I have known Karl J Williams for a number of years and the first I knew of his sculpting skill was when he brought to me a carved stone and, knowing I was a Cornish geologist, asked me what kind of stone it was. To begin with Karl’s sculpting was mainly in Pentewan Stone, mainly in the form of rounded boulders picked up from the beach near where he used to live at Hallane. The natural form of the boulder was used by Karl to great effect to produce a sculpture which fitted the shape. Right from the beginning it was clear that a considerable talent was at work. Later on, Karl started to carve the much harder and more difficult to sculpt Black Head greenstone.

Pentewan Stone [1] is a type of elvan and is probably the finest freestone available in Cornwall. It occurs in narrow bands in the cliffs at Polrudden Cove, north of Pentewan, where it was worked since Medieval times and it also was worked in a large quarry north of Pentewan village. Both quarries are now long closed and the main source of stone nowadays is beach boulders along the coast between Pentewan and Black Head. Many listed buildings were built of Pentewan Stone, such as Holy Trinity Church, St Austell, Place House in Fowey and Antony House, Torpoint. It is resistant to weathering, as the 500 year old carvings on St Austell Church tower testify. What a pity the architect of Truro Cathedral did not select Pentewan Stone instead of the inferior Bath Stone which was used, and is now causing so much trouble and expense! Pentewan Stone is a true freestone, which means it can be readily carved into intricate shapes. Karl’s masterly sculpture of Askelepios [2] demonstrates how fine detail can be represented. Geologically Pentewan Stone is a felsitic elvan dyke and has a similar composition to granite but, as it cooled much more rapidly than granite, it did not allow enough time for large crystals form, so is much finer grained. This makes it more suitable for sculpting. Many of the elvans in and around the St Austell granite have been affected by the process of china clay formation, known as kaolinization, making them inferior to Pentewan Stone, which has not been affected by this process. However, it has been affected by a process known as greisening, which happily makes it more resistant to weathering [3].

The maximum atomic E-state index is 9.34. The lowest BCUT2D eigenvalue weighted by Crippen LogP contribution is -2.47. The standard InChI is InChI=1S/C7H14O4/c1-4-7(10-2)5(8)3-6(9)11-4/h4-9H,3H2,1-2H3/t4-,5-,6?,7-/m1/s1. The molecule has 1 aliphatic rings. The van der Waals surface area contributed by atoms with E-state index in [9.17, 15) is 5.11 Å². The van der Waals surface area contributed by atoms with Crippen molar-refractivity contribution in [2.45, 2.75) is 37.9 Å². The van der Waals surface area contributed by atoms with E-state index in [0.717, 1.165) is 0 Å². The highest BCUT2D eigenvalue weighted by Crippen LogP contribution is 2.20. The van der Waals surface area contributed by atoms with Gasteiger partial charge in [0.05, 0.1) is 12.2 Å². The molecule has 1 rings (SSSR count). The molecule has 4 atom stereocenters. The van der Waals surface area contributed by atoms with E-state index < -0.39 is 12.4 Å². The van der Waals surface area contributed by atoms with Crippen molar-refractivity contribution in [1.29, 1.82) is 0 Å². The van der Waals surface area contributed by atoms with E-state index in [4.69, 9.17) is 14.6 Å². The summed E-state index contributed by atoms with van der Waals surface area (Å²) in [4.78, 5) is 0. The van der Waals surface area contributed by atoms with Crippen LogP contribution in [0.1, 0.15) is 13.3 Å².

The Black Head dolerite is a kind of rock which colloquially is known as greenstone, often called ‘blue elvan’ by quarrymen It is similar to the famous Cataclews Stone found in Churches around the Camel Estuary. Cataclews is a difficult stone to carve, but one particular medieval sculptor active in that area seems to have mastered the art of carving Cataclews Stone; we do not know his name, but architectural historians call him ‘The Master of St Endellion’. Karl is truly the ‘Master of Black Head blue elvan’! The stone is a dark bluish-green and is, in geological terms, a quartz-dolerite. It is many millions of years older than Cataclews Stone and possibly represents magma which cooled in a magma chamber beneath an ancient undersea volcano. Some of the stones used by Karl have been slightly weathered to produce an attractive mottled effect. I have a wonderful Green Man carved by Karl from slightly weathered dolerite, who guards the premises!

I am delighted to hear that Karl’s work is now getting the international recognition which it so richly deserves.

Colin Bristow, December 2018


[1] For further detail on Pentewan Stone and Cornish greenstones, see: Bristow, C.M. The geology of the building and decorative stones of Cornwall, UK. In: Special Publication 391, published by the Geological Society in 2014, pp 93-120.

[2] Asklepios is the Greek God of medicine. This bust is now in the reception area of the Peninsula Medical School, Truro. A photograph of the bust is in the reference quoted above.

[3] For further detail on the weathering of Pentewan Stone see; Mottershead, D.N. 2000 Weathering of coastal defensive structures in south-west England: a 500 year stone durability trial. Earth Surface Processes and Landforms, 25, 1143-1159.

Colin Bristow

Prominent economic geologist, author and lecturer. Distinguished contributions to the knowledge and development of industrial mineral resources worldwide, particularly kaolin and ball clay.

Colin M. Bristow was educated at the University of Bristol, England, where he studied geology. In 1958 he was involved in founding the first Geological Society in Kenya. He received an M.Sc. from the University of Exeter. While at Exeter he developed a technique using single probe resistivity to locate air filled cavities. This is now known worldwide as the Bristow Method.

Mr. Bristow joined English China Clays as a geologist and served the company until his retirement in 1991. He has been visiting professor of Industrial Geology at the Camborne School of Mines since 1988 and still retains the position of consultant with ECG. He has written numerous papers concerning the genesis and classification of kaolin deposits and the economic aspects of world kaolins.